Chronicle of the Salty Dogs: The X-47B

The X-47B Salty Dogs Credit Northrop Grumman Corp.
The X-47B Salty Dogs Credit Northrop Grumman Corp.

By Roger Connor

Retired in April 2015, the U.S. Navy’s two Northrop Grumman X-47B unmanned air vehicles – known by their call signs as Salty Dog 501 and Salty Dog 502 – represent the most significant progress in Unmanned Combat Aerial Systems (UCAS) to date. Among a number of achievements, the X-47B was the first drone to land on an aircraft carrier and refuel in midair autonomously. With its distinctive sleek tail-less profile, the aircraft has become something of a poster child for the future of military drone technology. But how did the program come about, and why are the Salty Dogs retiring when it seems that the Navy was only just getting started?

The X-47B was the culmination of one of the more enduring Defense Advanced Research Projects Agency (DARPA) efforts in recent history, which began when the U.S. Air Force formalized the Uninhabited Combat Air Vehicle (UCAV) development program with DARPA in August 1997. The project reflected the Air Force’s interest in developing a more survivable platform for heavily contested airspace that could support a variety of missions, including Suppression of Enemy Air Defenses (SEAD) missions. That effort resulted in two Boeing X-45A demonstrators (which first flew in 2002). One of the two X-45s was the first drone to autonomously fire a weapon in testing.

Meanwhile, in 2000, the U.S. Navy had launched a parallel program with DARPA for a UCAV-N (Naval), to develop a carrier-based reconnaissance and attack technology demonstrator. The project called for a drone capable of carrying a 4,000-pound payload, with the ability to loiter for up to 12 hours, and an operational radius of 650 nautical miles. Crucially, it had to be able to take off and land on an aircraft carrier. The Navy’s plan was not to create an aircraft that could be used for operations, but rather one that could simply demonstrate the ability of an unmanned aircraft to function in the busy and complex environment that is a carrier air wing. Under a rapid development program, DARPA and the Navy issued design contracts to Boeing and Northrop Grumman. Boeing responded with a somewhat conservative design designated X-46, based on its X-45 work, and Northrop Grumman submitted the X-47.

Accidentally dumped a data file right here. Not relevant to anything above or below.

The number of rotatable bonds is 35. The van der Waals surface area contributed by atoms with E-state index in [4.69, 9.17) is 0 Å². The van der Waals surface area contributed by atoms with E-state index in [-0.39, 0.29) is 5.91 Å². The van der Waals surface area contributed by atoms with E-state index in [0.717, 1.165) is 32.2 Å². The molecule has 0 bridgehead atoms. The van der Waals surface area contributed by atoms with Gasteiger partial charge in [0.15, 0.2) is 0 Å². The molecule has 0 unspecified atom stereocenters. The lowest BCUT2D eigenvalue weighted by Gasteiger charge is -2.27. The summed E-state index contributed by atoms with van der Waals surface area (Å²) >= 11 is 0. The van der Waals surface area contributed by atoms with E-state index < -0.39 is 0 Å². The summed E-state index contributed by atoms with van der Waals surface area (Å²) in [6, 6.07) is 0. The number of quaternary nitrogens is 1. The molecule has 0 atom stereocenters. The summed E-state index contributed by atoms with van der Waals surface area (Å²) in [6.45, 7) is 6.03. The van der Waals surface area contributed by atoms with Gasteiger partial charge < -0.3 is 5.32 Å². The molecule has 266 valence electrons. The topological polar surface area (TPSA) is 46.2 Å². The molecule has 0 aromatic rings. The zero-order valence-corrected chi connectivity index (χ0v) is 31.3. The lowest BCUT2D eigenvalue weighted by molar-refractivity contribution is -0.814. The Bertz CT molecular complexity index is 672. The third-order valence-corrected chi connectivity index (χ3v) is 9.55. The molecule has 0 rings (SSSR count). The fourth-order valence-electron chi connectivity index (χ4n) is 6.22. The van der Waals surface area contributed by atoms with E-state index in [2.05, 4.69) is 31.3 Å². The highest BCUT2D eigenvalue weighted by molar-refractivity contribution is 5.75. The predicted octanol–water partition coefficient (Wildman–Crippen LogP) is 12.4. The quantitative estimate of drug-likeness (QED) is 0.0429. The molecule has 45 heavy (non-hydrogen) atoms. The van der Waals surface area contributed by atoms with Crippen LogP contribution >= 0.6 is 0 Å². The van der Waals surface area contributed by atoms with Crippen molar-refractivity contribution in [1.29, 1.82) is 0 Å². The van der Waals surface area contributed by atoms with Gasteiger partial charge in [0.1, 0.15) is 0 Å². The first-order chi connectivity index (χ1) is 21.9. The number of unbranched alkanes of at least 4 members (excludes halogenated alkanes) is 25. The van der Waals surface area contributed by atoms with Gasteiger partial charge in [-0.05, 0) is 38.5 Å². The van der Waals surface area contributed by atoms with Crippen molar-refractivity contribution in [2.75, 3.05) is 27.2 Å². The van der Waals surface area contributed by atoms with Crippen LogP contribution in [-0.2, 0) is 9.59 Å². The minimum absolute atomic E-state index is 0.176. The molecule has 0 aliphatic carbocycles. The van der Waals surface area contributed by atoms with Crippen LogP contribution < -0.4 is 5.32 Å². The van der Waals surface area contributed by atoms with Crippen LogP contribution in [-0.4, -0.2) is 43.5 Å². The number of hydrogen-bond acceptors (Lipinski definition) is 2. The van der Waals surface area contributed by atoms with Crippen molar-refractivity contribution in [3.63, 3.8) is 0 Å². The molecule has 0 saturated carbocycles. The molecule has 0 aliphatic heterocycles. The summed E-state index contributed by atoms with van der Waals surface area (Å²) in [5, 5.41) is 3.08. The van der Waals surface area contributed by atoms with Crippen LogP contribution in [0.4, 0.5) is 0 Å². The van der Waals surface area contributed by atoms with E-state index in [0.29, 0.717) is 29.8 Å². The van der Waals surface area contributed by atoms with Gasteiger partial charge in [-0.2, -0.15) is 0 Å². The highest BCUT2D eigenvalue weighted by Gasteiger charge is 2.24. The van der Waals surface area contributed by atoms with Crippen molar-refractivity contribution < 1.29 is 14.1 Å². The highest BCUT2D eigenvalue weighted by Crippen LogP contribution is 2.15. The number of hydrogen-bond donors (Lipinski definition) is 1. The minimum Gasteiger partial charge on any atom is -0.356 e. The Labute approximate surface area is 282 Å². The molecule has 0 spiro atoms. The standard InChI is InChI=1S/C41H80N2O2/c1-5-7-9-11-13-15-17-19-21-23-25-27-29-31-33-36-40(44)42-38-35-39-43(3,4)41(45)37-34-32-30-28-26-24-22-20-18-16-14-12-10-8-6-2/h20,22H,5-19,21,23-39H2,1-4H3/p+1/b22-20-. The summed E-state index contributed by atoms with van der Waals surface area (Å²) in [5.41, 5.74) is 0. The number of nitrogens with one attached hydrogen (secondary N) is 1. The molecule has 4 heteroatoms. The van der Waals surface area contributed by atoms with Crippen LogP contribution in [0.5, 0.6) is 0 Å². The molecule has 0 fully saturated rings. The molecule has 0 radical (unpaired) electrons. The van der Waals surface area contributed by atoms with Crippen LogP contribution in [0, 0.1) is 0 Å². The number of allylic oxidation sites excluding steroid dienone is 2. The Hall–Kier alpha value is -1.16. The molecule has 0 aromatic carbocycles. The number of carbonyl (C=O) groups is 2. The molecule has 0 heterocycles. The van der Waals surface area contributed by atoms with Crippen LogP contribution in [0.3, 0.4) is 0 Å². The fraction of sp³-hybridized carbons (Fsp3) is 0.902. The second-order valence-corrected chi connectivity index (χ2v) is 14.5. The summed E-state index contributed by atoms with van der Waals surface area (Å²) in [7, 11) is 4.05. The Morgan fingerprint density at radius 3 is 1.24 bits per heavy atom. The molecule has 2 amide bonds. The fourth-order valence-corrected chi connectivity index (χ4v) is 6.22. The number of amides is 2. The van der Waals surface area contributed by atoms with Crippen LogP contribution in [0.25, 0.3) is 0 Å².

The X-47B autonomously refuelling in midair Credit U.S. Navy/Liz Wolter

Northrop Grumman’s approach was ambitious. It first constructed, on its own dime, a small proof-of-concept demonstrator, nicknamed “Pegasus” (now designated X-47A). The X-47A fulfilled its internal Northrop Grumman objectives with its first (and only) flight in April 2003. It designed a much larger aircraft for the UCAV-N requirement – the X-47B.

In December 2002, DARPA began merging the parallel Air Force and Navy programs under the Joint Unmanned Combat Aerial System (J-UCAS) office. The J-UCAS embraced the larger aircraft for shipboard demonstrations and jettisoned the X-46, allowing Boeing to concentrate on Air Force requirements and Northrop Grumman to concentrate on the Navy.By early 2006, Air Force interest in UCAV had waned since it focused on the immediate problems of integrating a rapidly burgeoning armed UAV contingent in the War on Terror. As a result, the Navy again partnered independently with DARPA to continue X-47B development, now known as the Naval Unmanned Combat Air System (NUCAS). A “D,” for Demonstrator, was later added to the name.

In August 2007, six years since the X-47B began development, Northrop Grumman finally received a contract to build two X-47B air vehicles; in that time, military drones had become much more prominent as a result of the success of the MQ-1 Predator and MQ-9 Reapers in Afghanistan and Iraq. Though development costs were quite significant (reaching nearly $1.5 billion by 2015) the program meshed well with evolving Navy requirements. One such requirement, that the drone be capable of long-range strike missions, reflected the Navy’s new China-centric strategic orientation, including increasing anxiety over advances in Chinese anti-shipping technologies that would require the U.S. Navy to have the ability to launch attacks from a greater range.

The X-47B taking off from the aircraft carrier George H. W. Bush Credit U.S. Navy